“Agatha Christie’s Murder on the Orient Express,” has just pulled into the station at Everyman Theatre — and you’re debating whether to jump on board.
You’ve heard about this joke-filled adaptation of Christie’s classic mystery by the Washington-based playwright Ken Ludwig, and it seems to be headed in the right direction. But before you buy tickets, you’d like to learn more about your destination.
Let us help. Below, we’ve put together a kind of topographical map of this production’s hills and valleys to help you decide whether this particular journey is right for you.
Plot: Hercule Poirot, the world’s greatest detective, is vacationing in Instanbul in 1934 when he is unexpectedly summoned back to London by Scotland Yard. Luckily, Poirot runs into an old friend who secures him passage on the opulent Orient Express. Barely has the journey begun when an avalanche stops the train in its, umm, tracks and a thuggish American businessman is discovered brutally stabbed to death. Poirot is convinced that the murder was committed by someone among his group of eccentric fellow passengers, each of whom has something to hide. But, who? And what does the murder have to do with the kidnapping and slaying three years earlier of 5-year-old Daisy Armstrong?
Our Rating: 3 1/2 chugga-chuggas out of 4. Daniel Ettinger’s sumptuous yet structurally economical Art Deco set earns it’s own toot-toot.
Don’t see this if: You expect actor Bruce Nelson’s portrayal of Poirot (famously described as “a quaint, dandified little man”) to be a carbon copy of actor David Suchet’s depiction of the detective on television.
For starters, Nelson is not short and he is not round. In reality, the Baltimore actor is of at least medium height and is thin as an, err, rail. Though Nelson has been given Poirot’s signature mustache with its waxed tips, the ends don’t curl up as Suchet’s do, but dash off in a straight line towards Nelson’s ears as if attempting to escape.
No, Nelson’s portrayal of Poirot is his own — and what a good time the actor seems to be having bringing him to life on stage. As Poirot, Nelson’s expression is deadpan and his comic timing is impeccable. One moment, a hand will suddenly fly up seemingly of its own volition, like a bird released from its cage. And when Nelson is given a line of dialogue to recite that contains multiple “R’s,” he rolls them off with robust rhetorical relish.
See this if: you’ve long suspected that Deborah Hazlett has untapped potential for screwball comedy. Hazlett is best known for her dramatic portrayals of smart, complicated and fragile women at their breaking points. Here, Hazlett plays against type as the brash, provincial American socialite Helen Hubbard; the actress even gets to dance a few steps of the Charleston.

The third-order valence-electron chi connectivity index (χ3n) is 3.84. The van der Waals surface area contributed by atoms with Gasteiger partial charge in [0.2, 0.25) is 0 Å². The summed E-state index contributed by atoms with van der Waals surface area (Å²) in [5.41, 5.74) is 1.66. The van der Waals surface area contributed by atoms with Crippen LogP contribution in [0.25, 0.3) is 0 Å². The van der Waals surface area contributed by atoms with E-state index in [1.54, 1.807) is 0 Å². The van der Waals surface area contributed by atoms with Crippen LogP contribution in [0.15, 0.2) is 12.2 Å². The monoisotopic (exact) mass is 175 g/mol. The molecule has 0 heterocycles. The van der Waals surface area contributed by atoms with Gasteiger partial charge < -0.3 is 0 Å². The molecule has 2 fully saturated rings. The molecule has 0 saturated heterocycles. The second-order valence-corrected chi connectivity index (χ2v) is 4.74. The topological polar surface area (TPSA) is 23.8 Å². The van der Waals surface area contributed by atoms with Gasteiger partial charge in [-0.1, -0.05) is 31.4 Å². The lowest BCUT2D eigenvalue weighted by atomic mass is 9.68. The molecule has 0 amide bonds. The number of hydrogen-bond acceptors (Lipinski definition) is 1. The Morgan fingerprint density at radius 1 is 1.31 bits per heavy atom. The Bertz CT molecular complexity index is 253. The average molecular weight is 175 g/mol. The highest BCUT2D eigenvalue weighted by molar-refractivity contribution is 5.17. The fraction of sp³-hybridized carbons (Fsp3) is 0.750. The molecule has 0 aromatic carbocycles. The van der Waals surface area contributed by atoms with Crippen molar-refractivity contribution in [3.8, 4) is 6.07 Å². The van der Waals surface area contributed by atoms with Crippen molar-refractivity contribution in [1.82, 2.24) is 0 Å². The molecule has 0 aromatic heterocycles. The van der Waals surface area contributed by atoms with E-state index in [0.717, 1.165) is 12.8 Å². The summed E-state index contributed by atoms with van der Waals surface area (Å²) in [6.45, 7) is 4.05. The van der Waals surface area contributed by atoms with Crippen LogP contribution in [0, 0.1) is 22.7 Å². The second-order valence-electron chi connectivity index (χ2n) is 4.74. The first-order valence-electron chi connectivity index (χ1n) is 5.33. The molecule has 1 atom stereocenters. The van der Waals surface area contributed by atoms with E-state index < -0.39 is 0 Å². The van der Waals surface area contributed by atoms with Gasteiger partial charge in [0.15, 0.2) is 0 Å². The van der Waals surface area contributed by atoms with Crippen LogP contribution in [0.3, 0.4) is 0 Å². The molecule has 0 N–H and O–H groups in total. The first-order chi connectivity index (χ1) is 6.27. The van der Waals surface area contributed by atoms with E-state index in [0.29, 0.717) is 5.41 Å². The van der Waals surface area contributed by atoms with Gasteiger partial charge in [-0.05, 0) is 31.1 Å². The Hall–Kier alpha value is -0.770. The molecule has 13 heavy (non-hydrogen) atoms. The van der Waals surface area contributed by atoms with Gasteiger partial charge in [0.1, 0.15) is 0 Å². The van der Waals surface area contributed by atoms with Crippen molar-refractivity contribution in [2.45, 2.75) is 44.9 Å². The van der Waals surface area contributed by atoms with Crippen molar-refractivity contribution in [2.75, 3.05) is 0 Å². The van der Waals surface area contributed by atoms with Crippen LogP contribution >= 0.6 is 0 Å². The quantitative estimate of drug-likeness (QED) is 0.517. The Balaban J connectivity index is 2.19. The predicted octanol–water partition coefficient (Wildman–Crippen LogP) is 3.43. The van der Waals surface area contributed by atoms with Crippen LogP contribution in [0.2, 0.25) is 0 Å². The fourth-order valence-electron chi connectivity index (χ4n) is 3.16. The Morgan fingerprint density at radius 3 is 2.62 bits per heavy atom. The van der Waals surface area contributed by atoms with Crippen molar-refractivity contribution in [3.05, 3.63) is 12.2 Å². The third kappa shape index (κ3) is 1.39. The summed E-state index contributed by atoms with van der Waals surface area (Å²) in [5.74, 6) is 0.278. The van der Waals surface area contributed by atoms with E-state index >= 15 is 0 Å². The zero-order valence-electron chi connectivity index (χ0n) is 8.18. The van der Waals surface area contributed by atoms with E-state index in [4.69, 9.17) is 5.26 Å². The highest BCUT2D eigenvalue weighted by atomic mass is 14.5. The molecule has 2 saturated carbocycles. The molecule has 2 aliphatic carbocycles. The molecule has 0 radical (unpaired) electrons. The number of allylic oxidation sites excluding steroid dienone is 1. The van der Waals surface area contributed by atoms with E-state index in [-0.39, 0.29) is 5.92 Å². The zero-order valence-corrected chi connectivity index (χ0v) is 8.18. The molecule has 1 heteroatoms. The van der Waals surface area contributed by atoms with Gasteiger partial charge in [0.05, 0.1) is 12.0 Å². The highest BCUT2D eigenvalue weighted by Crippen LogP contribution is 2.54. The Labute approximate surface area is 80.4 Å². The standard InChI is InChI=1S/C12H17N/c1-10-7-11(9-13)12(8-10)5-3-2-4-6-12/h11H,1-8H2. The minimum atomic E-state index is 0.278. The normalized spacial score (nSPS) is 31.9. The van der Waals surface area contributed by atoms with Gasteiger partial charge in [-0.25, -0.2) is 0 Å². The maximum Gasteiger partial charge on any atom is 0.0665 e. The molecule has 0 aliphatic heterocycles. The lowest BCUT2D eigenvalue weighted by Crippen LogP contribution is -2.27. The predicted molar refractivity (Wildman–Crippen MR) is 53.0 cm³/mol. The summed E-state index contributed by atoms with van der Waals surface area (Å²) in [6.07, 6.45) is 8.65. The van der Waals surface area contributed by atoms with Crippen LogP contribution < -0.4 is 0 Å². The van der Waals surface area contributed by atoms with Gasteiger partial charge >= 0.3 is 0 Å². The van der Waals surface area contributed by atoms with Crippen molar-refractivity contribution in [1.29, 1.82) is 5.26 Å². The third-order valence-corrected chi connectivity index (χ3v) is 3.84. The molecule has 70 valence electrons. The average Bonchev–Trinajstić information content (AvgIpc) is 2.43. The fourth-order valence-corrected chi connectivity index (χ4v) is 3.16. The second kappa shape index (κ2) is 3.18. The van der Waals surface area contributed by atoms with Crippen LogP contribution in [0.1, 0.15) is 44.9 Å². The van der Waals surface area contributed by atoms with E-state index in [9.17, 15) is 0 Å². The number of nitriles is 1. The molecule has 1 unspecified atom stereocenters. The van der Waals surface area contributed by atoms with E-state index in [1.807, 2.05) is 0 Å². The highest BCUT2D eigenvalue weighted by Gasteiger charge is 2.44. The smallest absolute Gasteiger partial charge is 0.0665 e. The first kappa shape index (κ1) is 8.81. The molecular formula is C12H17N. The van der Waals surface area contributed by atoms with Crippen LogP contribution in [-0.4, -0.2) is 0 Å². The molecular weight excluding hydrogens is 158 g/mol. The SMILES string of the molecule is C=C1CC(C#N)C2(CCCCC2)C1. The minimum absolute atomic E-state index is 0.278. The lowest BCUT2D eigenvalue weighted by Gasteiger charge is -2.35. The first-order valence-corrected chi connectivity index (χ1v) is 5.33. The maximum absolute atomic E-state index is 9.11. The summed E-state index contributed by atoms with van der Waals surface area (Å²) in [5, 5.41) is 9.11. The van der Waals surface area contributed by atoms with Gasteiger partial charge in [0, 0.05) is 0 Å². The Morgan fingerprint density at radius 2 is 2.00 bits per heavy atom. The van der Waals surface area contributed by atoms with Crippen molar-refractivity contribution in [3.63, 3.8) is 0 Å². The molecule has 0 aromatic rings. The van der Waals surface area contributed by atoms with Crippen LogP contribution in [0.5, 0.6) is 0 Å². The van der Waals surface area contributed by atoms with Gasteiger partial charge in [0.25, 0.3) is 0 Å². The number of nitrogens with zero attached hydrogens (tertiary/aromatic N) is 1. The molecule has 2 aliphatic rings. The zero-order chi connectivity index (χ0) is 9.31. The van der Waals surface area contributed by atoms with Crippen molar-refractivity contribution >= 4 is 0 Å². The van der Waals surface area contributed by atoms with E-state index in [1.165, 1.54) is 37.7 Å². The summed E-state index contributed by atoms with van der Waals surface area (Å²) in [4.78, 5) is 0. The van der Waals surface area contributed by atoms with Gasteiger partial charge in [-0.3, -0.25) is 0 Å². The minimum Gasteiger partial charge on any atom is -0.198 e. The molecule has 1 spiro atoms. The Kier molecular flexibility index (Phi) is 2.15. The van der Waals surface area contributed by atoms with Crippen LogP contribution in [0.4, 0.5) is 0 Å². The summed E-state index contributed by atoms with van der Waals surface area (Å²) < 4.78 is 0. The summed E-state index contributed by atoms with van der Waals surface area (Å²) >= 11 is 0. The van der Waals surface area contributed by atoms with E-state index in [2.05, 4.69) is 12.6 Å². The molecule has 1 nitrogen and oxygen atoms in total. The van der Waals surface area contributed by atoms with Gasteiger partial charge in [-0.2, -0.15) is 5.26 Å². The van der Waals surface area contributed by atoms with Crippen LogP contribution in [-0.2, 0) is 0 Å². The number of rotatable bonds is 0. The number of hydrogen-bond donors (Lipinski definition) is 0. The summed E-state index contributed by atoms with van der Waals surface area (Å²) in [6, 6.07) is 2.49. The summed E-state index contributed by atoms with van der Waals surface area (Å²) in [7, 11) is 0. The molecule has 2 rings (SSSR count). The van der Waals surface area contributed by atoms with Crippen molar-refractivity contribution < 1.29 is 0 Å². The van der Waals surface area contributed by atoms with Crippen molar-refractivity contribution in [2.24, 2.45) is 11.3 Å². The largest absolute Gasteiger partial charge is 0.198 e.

Don’t see this if: you’re a stickler for authentic accents. This production includes a veritable United Nations of characters: an English governess, Scottish colonel, Russian princess in exile, Swedish missionary, Hungarian countess — and of course, the Belgian detective Poirot, who keeps insisting he isn’t French. The accents tend to land momentarily on the actor’s tongues, but instantly melt away like the first snowflakes of winter.
Nonetheless, the verbal slush kind of works. In a melodrama as giddy as “Orient Express,” bad accents are part of the fun. Playwright Ludwig’s script includes intentional misspellings to indicate the specifically mangled pronunciations he desires. (For instance, the Swedish character is instructed to pronounce the verb “will" as “vill.”)
If the playwright isn’t concerned with linguistic fidelity, why should we be?
"Princess Dragomiroff [indicating her companion, Greta Ohlsson]: I have agreed to pay her way if she will assist me as I travel to Paris.
"Michel [the conductor of the Orient Express]: But your usual companion, Miss Schmidt?
"Greta: She iss very sick.
“Princess Dragomiroff: The doctors are calling it a cardiac event, but she is German so it is very unlikely to slow her down.”
See this if: you’re a sucker for scenery. See this even if you think you’re indifferent to scenery. Ettinger’s set will make you a believer — first with its period Art Deco details (the wallpaper! the mahogany inlay! the brass accents!) and then with its ingenuity. Three side-by-side train compartments are mounted on wagons. They wagons are whisked silently on and off stage and are rotated front and back, allowing the scene to change in a moment from a restaurant in Istanbul to the Orient Express’ club car to the train corridors to private compartments. Projected onto screens behind the train’s windows is a constantly changing landscape of mountains and swirling snow.
Don’t see this if: You’re afraid of being blinded by the shine of saddle shoes in the spotlights. David Burdick’s outfits his cast in full-out Thirties glam with penciled eyebrows, bow ties and ropes of pearls. It’s all quite chic -- but it was the footwear that really made me smile. The men wear gleaming two-tone saddles, and, if I’m not mistaken, white spats.
Insider Tip: This production was 90% sold out before it opened, according to Vincent Lancisi, Everyman’s founder and the director of this production; in response to the demand or tickets, the production has been extended for an extra week. So if you want tickets before “Agatha Christie’s Murder on the Orient Express” closes Jan. 11, 2020, buy them now. $41-$69. For details, call 410-752-2208 or go to everymantheatre.org.